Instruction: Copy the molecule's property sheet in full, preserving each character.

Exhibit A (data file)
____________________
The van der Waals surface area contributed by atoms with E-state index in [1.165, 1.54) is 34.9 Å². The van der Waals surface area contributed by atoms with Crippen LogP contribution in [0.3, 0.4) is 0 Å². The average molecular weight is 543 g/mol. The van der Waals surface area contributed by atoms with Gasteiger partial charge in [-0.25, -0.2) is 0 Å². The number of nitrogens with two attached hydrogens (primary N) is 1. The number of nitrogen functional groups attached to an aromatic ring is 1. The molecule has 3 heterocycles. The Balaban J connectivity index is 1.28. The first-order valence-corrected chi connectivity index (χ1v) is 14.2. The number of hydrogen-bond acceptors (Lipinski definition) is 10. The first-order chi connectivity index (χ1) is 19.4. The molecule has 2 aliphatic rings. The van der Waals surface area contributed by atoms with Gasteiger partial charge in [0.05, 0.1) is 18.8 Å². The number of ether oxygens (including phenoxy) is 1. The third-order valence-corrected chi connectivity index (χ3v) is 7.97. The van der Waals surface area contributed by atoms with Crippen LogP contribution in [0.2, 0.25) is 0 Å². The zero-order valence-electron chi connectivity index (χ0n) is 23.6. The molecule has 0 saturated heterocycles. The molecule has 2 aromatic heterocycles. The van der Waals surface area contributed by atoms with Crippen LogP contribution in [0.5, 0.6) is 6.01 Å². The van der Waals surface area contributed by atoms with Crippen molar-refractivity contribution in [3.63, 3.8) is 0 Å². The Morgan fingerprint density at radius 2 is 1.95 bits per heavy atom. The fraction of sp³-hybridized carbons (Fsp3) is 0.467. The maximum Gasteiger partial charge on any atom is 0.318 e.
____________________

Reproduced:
The van der Waals surface area contributed by atoms with E-state index in [1.165, 1.54) is 34.9 Å². The van der Waals surface area contributed by atoms with Crippen LogP contribution in [0.3, 0.4) is 0 Å². The average molecular weight is 543 g/mol. The van der Waals surface area contributed by atoms with Gasteiger partial charge in [-0.25, -0.2) is 0 Å². The number of nitrogens with two attached hydrogens (primary N) is 1. The number of nitrogen functional groups attached to an aromatic ring is 1. The molecule has 3 heterocycles. The Balaban J connectivity index is 1.28. The first-order valence-corrected chi connectivity index (χ1v) is 14.2. The number of hydrogen-bond acceptors (Lipinski definition) is 10. The first-order chi connectivity index (χ1) is 19.4. The molecule has 2 aliphatic rings. The van der Waals surface area contributed by atoms with Gasteiger partial charge in [0.05, 0.1) is 18.8 Å². The number of ether oxygens (including phenoxy) is 1. The third-order valence-corrected chi connectivity index (χ3v) is 7.97. The van der Waals surface area contributed by atoms with Crippen LogP contribution in [0.2, 0.25) is 0 Å². The zero-order valence-electron chi connectivity index (χ0n) is 23.6. The molecule has 0 saturated heterocycles. The molecule has 2 aromatic heterocycles. The van der Waals surface area contributed by atoms with Crippen LogP contribution in [0.5, 0.6) is 6.01 Å². The van der Waals surface area contributed by atoms with Crippen molar-refractivity contribution in [3.63, 3.8) is 0 Å². The Morgan fingerprint density at radius 2 is 1.95 bits per heavy atom. The fraction of sp³-hybridized carbons (Fsp3) is 0.467. The maximum Gasteiger partial charge on any atom is 0.318 e.